Hello, this is Sam Mackin. We are in the living room of my parents’ house, a normal middle-class house in beautiful Lunenburg. I’ve lived here for a little over a year and a half. It’s a small rural community that’s slowly running out of money. We lose power once a week - I make the joke that we live in New Delhi, that’s about how reliable our power supply is.
I mean, it’s a beautiful area. It’s very picturesque. It’s not that far from the White Mountains and Monadnock. But, for me, it’s rough just because it’s middle of nowhere. Not a lot of young folks. I’m in my late twenties, the majority of the town is older - much older - sixty, sixty five, and older. I don't know. It’s strange for me.
I’m here with my father, Michael Mackin.
Sam: I just wanted to start by asking you, how do you feel about me living here?
Dad: I was very happy to have you come up and live with me and spend time with you. I love having you here, I love you being around here.
Sam: What's the other half of that?
Dad: Well the other half of that is, you know, really wanting to see you move on and into your own life. And I am hoping that is something that can happen soon.
My parents - I mean, they haven’t said this to me specifically - but I know that they don’t really want me here, and I don’t really want to be here either. So that’s basically the middle ground we’ve found, you know? Like, nobody knows what else to do.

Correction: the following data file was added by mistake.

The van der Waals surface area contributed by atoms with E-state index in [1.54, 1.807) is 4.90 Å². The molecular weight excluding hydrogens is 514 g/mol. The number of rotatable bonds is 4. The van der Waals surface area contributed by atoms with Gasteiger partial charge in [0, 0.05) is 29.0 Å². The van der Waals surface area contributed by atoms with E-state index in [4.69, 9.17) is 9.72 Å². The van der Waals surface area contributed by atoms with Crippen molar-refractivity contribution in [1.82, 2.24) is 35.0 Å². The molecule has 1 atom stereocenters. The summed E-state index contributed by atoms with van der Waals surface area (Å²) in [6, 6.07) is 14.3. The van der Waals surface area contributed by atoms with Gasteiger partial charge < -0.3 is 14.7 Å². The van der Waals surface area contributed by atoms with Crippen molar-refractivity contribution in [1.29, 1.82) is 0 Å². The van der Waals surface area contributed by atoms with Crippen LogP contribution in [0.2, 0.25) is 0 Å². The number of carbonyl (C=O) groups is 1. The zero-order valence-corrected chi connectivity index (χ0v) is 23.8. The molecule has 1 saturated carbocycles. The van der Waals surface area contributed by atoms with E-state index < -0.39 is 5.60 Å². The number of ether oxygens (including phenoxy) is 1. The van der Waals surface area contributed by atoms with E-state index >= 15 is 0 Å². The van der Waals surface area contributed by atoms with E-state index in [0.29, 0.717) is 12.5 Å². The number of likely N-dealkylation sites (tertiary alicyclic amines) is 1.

Sam: What do you think about my work situation?
Dad: I’m glad that you got the job immediately when you got up here. I’m very proud that you’ve kept a job, which, it wasn’t a career, it wasn't something to feed your soul, but you did it because you needed to take care of that other business.
So, I graduated SUNY Oswego in May of 2009. I was living with my mom in Sloatsburg, New York, and basically spent a summer lightly searching for jobs, but when the fall hit it was like, all right, I really need to find work. And then that turned into basically a year, year and a half, of me working everything, doing whatever.
I had student loans to pay off and just daily monetary stuff that I couldn’t handle because I didn’t have any money. There was one point where I was working two or three part-time jobs, every day was like a different job, mostly restaurant jobs, and it was just bad. I ended up broke and living on my buddy’s couch. It got to a point where I was sinking rather than swimming, so I came up here to straighten everything out.
Sam: What did you imagine I’d be doing with my life right now?
Dad: Well, I had always thought because of your interest in journalism, and particularly your work on the public radio affiliate up at college, that would be a direction that you would want to head for. And, you know, I think that would be great, if that was something that was possible.
My whole thing when I was graduating was I really wanted to become a foreign correspondent. I wanted to travel around and report on happenings throughout the world. But I honestly don’t think that’s ever going to happen. It's too far gone.